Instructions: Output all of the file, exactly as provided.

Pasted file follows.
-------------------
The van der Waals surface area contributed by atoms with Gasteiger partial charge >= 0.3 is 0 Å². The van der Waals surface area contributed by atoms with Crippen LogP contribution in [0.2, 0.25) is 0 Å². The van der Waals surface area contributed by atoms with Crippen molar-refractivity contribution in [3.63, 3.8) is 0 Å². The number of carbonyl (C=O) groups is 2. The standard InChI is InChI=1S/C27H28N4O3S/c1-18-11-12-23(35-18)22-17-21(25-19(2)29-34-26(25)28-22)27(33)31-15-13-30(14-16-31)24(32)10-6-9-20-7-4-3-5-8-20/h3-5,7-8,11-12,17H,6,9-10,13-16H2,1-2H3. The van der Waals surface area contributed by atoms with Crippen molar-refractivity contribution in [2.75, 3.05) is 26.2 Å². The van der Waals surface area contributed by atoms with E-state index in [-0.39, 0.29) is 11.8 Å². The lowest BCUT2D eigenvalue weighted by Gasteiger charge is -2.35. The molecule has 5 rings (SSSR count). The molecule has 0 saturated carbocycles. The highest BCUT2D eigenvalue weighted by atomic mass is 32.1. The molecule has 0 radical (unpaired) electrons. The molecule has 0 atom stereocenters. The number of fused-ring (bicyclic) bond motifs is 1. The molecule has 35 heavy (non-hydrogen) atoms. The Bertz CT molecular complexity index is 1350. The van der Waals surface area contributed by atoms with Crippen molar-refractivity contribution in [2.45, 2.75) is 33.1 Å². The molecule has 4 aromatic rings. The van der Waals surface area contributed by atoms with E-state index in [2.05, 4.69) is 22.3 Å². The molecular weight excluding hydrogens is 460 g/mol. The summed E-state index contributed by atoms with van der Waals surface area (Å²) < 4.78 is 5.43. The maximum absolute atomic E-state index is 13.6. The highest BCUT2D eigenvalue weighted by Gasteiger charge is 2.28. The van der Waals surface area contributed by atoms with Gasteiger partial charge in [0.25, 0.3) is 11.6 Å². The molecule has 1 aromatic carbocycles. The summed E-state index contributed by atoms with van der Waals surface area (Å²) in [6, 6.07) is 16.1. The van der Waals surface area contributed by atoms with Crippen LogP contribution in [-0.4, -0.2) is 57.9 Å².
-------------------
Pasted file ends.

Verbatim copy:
The van der Waals surface area contributed by atoms with Gasteiger partial charge >= 0.3 is 0 Å². The van der Waals surface area contributed by atoms with Crippen LogP contribution in [0.2, 0.25) is 0 Å². The van der Waals surface area contributed by atoms with Crippen molar-refractivity contribution in [3.63, 3.8) is 0 Å². The number of carbonyl (C=O) groups is 2. The standard InChI is InChI=1S/C27H28N4O3S/c1-18-11-12-23(35-18)22-17-21(25-19(2)29-34-26(25)28-22)27(33)31-15-13-30(14-16-31)24(32)10-6-9-20-7-4-3-5-8-20/h3-5,7-8,11-12,17H,6,9-10,13-16H2,1-2H3. The van der Waals surface area contributed by atoms with Crippen molar-refractivity contribution in [2.75, 3.05) is 26.2 Å². The van der Waals surface area contributed by atoms with E-state index in [-0.39, 0.29) is 11.8 Å². The lowest BCUT2D eigenvalue weighted by Gasteiger charge is -2.35. The molecule has 5 rings (SSSR count). The molecule has 0 saturated carbocycles. The highest BCUT2D eigenvalue weighted by atomic mass is 32.1. The molecule has 0 radical (unpaired) electrons. The molecule has 0 atom stereocenters. The number of fused-ring (bicyclic) bond motifs is 1. The molecule has 35 heavy (non-hydrogen) atoms. The Bertz CT molecular complexity index is 1350. The van der Waals surface area contributed by atoms with Crippen molar-refractivity contribution in [2.45, 2.75) is 33.1 Å². The molecule has 4 aromatic rings. The van der Waals surface area contributed by atoms with E-state index in [2.05, 4.69) is 22.3 Å². The molecular weight excluding hydrogens is 460 g/mol. The summed E-state index contributed by atoms with van der Waals surface area (Å²) < 4.78 is 5.43. The maximum absolute atomic E-state index is 13.6. The highest BCUT2D eigenvalue weighted by Gasteiger charge is 2.28. The van der Waals surface area contributed by atoms with Gasteiger partial charge in [0.25, 0.3) is 11.6 Å². The molecule has 1 aromatic carbocycles. The summed E-state index contributed by atoms with van der Waals surface area (Å²) in [6, 6.07) is 16.1. The van der Waals surface area contributed by atoms with Crippen LogP contribution in [-0.4, -0.2) is 57.9 Å².